Mrs. Smith gladly floated around the room, handing out hors d’œuvre to her guest that normally they could never afford. She saved out of her own allowance for months for the treats. People knew they were not well to do, and the Smiths didn’t hide it, but they tried to host a party as best as their means would allow them. Of course, Mrs. Smith’s recent break on the stage meant they could afford a few more luxuries now, like the automatic washer and dryer she had her eyes on.
Mr. Smith was in the upper middle social circle. He was a reporter, and knew everyone because of it, and Mr. Smith’s favorite hobby was knowing people.
“Betty, put that tray on the sideboard and come tell Mr. Rickets about the play you’re in,” waved over Mr. Smith. It only took a few seconds for her to place the tray and glide across the apartment, but as soon as she made it to him, the door buzzed. She excused herself to answer it and Mrs. Smith weaved herself over to the door, then opened it. Framed by the doorway, Ms. Caroline Applebee stood in a striking pose with her cigarette smoking.
“Hello, honey. Sorry I’m late, I hope I am not appearing rude. I mean, I did have trouble finding your apartment, honey. I mean, I never expected it to be in this neighborhood. Good to see you, baby,” she said. Her smile was pencil thin and rouge. The smile was pleasant, lips with which Betty was familiar.
“Wha- Why, hello Caroline,” Mrs. Smith said. She sucked her gut in, straightened her shoulders and tried to push her chest out to look bigger. A wide smile, organic, unplanned and uncontrolled, spread across her thin head. “What a surprise. I didn’t expect you.” It was the truth. Her room mate from some very special years. Happier years, perhaps. They were inseparable.
“I show up at all the parties that I find worthwhile, Darling, and now that you are a young rising star on the broadway stage, how could I miss the celebration in honor of my old roommate?”
“Why I-” began Mrs. Smith. Caroline brushed aside Betty, who strolled over to a group of entranced men watching. Caroline looked like a movie star, not an old lover. Her memories of Caroline will always prevail in the category of bliss, despite her abhorrent behavior. They were best friends, or so thought Mrs. Smith, until Caroline stopped correspondence. Mrs. Smith has read in the society section a few times her friend was in the city. Mrs. Smith burned, rubbing her arms, then wiped sweat from her head when she thought about only how now Caroline visits after she landed her role on stage.
Mrs. Smith scurried over to the group of men and tried to address Caroline. “Caroline, may I–”
“Oh, of course darling, here’s my coat. I was waiting for the help, but I dare say I must have assumed too much of you. Please forgive me, darling.”
Having the coat pressed upon her, she mumbled “of course,” from under the waves of mink and took it to the bedroom. When she returned, she saw the most of the other women at in one corner awe struck at Caroline with the group of men. Mrs. Smith joined the women.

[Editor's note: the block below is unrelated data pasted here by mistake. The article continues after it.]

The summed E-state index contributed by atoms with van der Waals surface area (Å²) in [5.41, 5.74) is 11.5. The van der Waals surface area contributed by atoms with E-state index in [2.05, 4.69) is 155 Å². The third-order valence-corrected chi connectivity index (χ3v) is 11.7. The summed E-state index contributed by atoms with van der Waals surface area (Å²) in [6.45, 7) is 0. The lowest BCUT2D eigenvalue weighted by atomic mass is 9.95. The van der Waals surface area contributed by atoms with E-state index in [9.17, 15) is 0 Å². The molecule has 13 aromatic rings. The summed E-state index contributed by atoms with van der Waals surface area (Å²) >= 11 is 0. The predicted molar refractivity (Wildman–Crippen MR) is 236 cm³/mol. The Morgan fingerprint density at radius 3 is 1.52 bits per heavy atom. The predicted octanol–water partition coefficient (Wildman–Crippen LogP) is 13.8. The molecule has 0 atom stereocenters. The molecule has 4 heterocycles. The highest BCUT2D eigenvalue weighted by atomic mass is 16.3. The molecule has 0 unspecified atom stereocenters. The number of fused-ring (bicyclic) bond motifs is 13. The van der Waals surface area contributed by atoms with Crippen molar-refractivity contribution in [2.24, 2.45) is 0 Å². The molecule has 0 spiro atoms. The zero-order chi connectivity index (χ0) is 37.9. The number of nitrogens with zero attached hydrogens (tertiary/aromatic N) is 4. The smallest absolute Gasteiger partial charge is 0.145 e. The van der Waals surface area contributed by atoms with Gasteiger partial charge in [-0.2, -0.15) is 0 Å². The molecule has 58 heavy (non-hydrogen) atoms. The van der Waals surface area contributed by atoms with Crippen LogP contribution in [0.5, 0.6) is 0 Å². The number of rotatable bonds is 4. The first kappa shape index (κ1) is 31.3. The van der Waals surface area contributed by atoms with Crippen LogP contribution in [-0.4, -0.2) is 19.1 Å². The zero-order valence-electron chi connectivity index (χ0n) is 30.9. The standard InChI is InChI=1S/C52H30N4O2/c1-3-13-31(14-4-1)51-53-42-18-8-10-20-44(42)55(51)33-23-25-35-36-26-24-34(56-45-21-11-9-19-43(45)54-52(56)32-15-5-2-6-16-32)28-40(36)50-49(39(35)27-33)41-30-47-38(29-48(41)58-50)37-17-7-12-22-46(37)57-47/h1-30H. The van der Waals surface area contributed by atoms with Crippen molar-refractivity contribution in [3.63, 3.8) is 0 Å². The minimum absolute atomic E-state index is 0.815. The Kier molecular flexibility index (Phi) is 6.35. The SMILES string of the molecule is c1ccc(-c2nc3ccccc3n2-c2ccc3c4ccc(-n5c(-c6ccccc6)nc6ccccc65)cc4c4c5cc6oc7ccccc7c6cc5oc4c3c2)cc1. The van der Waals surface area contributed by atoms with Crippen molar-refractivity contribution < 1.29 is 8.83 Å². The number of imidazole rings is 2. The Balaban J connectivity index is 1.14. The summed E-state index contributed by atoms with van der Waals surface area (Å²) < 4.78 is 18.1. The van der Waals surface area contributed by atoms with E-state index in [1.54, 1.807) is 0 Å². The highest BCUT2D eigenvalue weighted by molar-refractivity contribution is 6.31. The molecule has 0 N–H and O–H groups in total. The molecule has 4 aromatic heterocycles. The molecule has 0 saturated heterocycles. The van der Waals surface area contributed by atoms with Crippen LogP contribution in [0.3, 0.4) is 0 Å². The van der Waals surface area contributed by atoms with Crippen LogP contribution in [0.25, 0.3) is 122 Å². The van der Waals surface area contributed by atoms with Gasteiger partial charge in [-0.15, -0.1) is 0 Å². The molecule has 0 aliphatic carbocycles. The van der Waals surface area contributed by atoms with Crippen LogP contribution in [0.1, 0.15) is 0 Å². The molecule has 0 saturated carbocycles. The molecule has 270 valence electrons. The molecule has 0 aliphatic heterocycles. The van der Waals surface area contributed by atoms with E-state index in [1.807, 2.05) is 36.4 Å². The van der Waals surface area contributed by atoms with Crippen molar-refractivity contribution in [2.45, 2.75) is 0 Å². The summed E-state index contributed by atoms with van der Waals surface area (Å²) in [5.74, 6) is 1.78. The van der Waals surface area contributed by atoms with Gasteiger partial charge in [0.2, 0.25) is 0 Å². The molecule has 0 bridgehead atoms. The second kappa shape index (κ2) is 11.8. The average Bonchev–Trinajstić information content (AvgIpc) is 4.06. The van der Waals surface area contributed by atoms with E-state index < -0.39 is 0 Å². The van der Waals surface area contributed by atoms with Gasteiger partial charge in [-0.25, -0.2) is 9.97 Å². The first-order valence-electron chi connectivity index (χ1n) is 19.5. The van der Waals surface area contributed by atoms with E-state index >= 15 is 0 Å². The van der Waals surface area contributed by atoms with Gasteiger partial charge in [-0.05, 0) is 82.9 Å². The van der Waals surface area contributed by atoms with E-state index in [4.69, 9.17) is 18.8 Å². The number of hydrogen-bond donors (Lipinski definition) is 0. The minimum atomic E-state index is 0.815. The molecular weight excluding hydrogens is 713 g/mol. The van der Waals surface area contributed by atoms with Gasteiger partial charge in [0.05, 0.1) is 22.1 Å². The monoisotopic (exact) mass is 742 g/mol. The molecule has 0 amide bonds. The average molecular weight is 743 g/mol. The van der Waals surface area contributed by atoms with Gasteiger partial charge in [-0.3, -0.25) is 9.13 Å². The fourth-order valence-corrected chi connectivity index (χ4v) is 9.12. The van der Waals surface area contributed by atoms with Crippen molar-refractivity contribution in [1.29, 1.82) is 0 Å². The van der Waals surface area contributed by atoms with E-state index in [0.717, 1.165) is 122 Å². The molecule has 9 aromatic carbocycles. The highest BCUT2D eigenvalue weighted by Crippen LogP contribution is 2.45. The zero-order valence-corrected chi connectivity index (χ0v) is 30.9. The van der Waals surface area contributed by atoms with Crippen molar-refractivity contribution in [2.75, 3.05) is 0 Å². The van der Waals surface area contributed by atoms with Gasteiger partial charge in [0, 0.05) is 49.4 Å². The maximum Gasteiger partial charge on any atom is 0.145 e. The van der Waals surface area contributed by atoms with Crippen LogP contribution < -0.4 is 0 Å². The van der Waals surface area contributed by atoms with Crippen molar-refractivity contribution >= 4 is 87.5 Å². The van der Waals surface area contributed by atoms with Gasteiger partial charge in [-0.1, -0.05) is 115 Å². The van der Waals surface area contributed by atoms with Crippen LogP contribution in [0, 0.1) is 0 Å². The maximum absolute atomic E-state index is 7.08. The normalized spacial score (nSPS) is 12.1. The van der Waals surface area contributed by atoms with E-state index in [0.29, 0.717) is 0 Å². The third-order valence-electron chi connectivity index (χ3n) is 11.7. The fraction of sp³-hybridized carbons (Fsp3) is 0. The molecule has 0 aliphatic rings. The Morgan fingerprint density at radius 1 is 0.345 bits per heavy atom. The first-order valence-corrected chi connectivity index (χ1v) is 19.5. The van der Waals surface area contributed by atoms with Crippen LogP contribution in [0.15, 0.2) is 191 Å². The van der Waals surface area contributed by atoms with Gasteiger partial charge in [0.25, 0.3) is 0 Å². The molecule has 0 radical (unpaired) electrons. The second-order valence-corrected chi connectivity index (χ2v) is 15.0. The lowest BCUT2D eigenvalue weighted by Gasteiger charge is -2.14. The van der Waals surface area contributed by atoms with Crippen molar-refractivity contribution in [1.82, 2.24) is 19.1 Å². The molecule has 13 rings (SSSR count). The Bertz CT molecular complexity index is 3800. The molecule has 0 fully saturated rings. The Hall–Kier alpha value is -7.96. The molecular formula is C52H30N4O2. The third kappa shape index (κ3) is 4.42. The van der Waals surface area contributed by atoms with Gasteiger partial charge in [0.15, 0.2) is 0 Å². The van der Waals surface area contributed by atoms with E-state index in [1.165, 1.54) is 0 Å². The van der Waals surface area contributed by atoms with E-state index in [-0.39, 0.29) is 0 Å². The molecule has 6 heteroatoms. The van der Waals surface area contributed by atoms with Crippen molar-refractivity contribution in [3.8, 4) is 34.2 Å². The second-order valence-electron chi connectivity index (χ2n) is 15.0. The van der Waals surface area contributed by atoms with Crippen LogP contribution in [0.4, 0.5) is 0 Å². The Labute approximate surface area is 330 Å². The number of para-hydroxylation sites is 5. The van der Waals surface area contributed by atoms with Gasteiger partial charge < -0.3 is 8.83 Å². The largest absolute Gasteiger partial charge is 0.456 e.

“Look at her. She has my Charlie drooling all over her,” one lady.
“Ladies, she has all of our husbands under her charm,” said another.
“‘Darling,’ how do you know her? Who is she?”
“Why, it’s Caroline Applebee, the millionairess from London, the socialite of New York.”
“Is she married? I can’t see how she isn’t.”
“I can. Betty, were you actually friends at college?”
“She’s a bitch.” Betty’s fist clinched because if she kept her palm open, she just knew it would end up as a slap on Caroline’s strong cheekbone. The group of women busted out giggling at no notice of the men. “Come on, let’s rescue our husbands.” Mrs. Smith led the pack over to the men, and one by one, they broke the circle of men by dragging their man away.
“Come help me in the kitchen,” Mrs. Smith said. Mr. Smith followed her into the kitchen, confused, as he knew all the food was already prepared. “Honey, can you please stay away from Caroline?”
“Oh Baby, I was just being an excellent host. I was just being nice to the young lady,”
“I want you to stay with me. Is that too hard?”
“No, of course not, Babe, after all, this is your night.”
“Thank you. Now let’s go out there and conquer the social world together.” Mrs. Smith led him back into the living room to hear Caroline telling everyone a story.
“I knew back then my sheepish little roommate might make something of her life. When I heard of who she married, I thought surely that would be a step back for her, but both darlings just surprised me…”
“Caroline, telling stories of us? Please don’t bore them with my uneventful life,” said Mrs. Smith in a tone mimicking Caroline.
The room was quiet. Mr. Rickets made a cat fight meow. His wife elbowed him, then said, “Ladies, be friends again.”
Caroline smiled at Betty. She remembered all the right buttons to push. “Uneventful life? Baby, give yourself credit, your life has been a heart touching rags to riches story, not completely dull.” She took a sip of champagne and a puff of her cigarette. Caroline pointed to Mr. Smith, who was standing just behind Mrs. Smith, and began walking over to him. “Why, with both of you, I never thought you would rise in the ranks, you beautiful people.” As Caroline was gliding past Mrs. Smith, Mrs. Smith stuck out her foot and tripped Caroline. Caroline fell on Mr. Smith, spilling her champagne on his gray suit and her white gown.
“I’m sorry Caroline. Did I do that?” Caroline looked at her dress, and then to Mrs. Smith, with glaring eyes full of hate and shock.
Mr. Smith reached quickly towards Betty’s face as if to strike, but he closed his hand into a ball and hesitated under the eyes watching. Stoplight red, he mustered some quiet words to Betty. “I invited her. Go help her clean up.”
Betty, ready to escape the scene, grabbed Caroline and lead her to the bedroom.
To Be Continued.
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